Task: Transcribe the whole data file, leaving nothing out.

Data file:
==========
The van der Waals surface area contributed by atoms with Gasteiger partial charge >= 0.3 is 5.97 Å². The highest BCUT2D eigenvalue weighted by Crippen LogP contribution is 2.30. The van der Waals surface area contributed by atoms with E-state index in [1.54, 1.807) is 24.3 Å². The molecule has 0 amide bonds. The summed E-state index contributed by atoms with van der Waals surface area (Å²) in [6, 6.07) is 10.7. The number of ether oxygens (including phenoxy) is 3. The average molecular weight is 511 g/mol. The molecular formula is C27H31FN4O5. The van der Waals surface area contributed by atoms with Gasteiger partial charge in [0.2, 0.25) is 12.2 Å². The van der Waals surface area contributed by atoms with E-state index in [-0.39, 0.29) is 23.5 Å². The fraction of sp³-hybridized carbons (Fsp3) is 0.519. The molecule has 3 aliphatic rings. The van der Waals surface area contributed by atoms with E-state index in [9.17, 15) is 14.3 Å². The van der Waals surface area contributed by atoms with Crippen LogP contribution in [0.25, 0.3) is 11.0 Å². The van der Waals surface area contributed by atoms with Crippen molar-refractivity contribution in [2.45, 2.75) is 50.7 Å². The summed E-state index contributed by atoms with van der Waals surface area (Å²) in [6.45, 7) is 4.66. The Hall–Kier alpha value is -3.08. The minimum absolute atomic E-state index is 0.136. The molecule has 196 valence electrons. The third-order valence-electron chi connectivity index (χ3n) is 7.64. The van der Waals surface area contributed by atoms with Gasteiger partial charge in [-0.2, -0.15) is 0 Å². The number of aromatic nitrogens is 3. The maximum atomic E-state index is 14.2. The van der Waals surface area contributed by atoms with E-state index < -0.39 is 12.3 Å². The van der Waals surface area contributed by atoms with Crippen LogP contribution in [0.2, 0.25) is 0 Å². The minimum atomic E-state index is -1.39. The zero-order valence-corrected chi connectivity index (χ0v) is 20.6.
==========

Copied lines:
The van der Waals surface area contributed by atoms with Gasteiger partial charge >= 0.3 is 5.97 Å². The highest BCUT2D eigenvalue weighted by Crippen LogP contribution is 2.30. The van der Waals surface area contributed by atoms with E-state index in [1.54, 1.807) is 24.3 Å². The molecule has 0 amide bonds. The summed E-state index contributed by atoms with van der Waals surface area (Å²) in [6, 6.07) is 10.7. The number of ether oxygens (including phenoxy) is 3. The average molecular weight is 511 g/mol. The molecular formula is C27H31FN4O5. The van der Waals surface area contributed by atoms with Gasteiger partial charge in [0.2, 0.25) is 12.2 Å². The van der Waals surface area contributed by atoms with E-state index in [-0.39, 0.29) is 23.5 Å². The fraction of sp³-hybridized carbons (Fsp3) is 0.519. The molecule has 3 aliphatic rings. The van der Waals surface area contributed by atoms with E-state index in [9.17, 15) is 14.3 Å². The van der Waals surface area contributed by atoms with Crippen LogP contribution in [0.25, 0.3) is 11.0 Å². The van der Waals surface area contributed by atoms with Crippen molar-refractivity contribution in [2.45, 2.75) is 50.7 Å². The summed E-state index contributed by atoms with van der Waals surface area (Å²) in [6.45, 7) is 4.66. The Hall–Kier alpha value is -3.08. The minimum absolute atomic E-state index is 0.136. The molecule has 196 valence electrons. The third-order valence-electron chi connectivity index (χ3n) is 7.64. The van der Waals surface area contributed by atoms with Gasteiger partial charge in [-0.2, -0.15) is 0 Å². The number of aromatic nitrogens is 3. The maximum atomic E-state index is 14.2. The van der Waals surface area contributed by atoms with E-state index < -0.39 is 12.3 Å². The van der Waals surface area contributed by atoms with Crippen LogP contribution in [0.2, 0.25) is 0 Å². The minimum atomic E-state index is -1.39. The zero-order valence-corrected chi connectivity index (χ0v) is 20.6.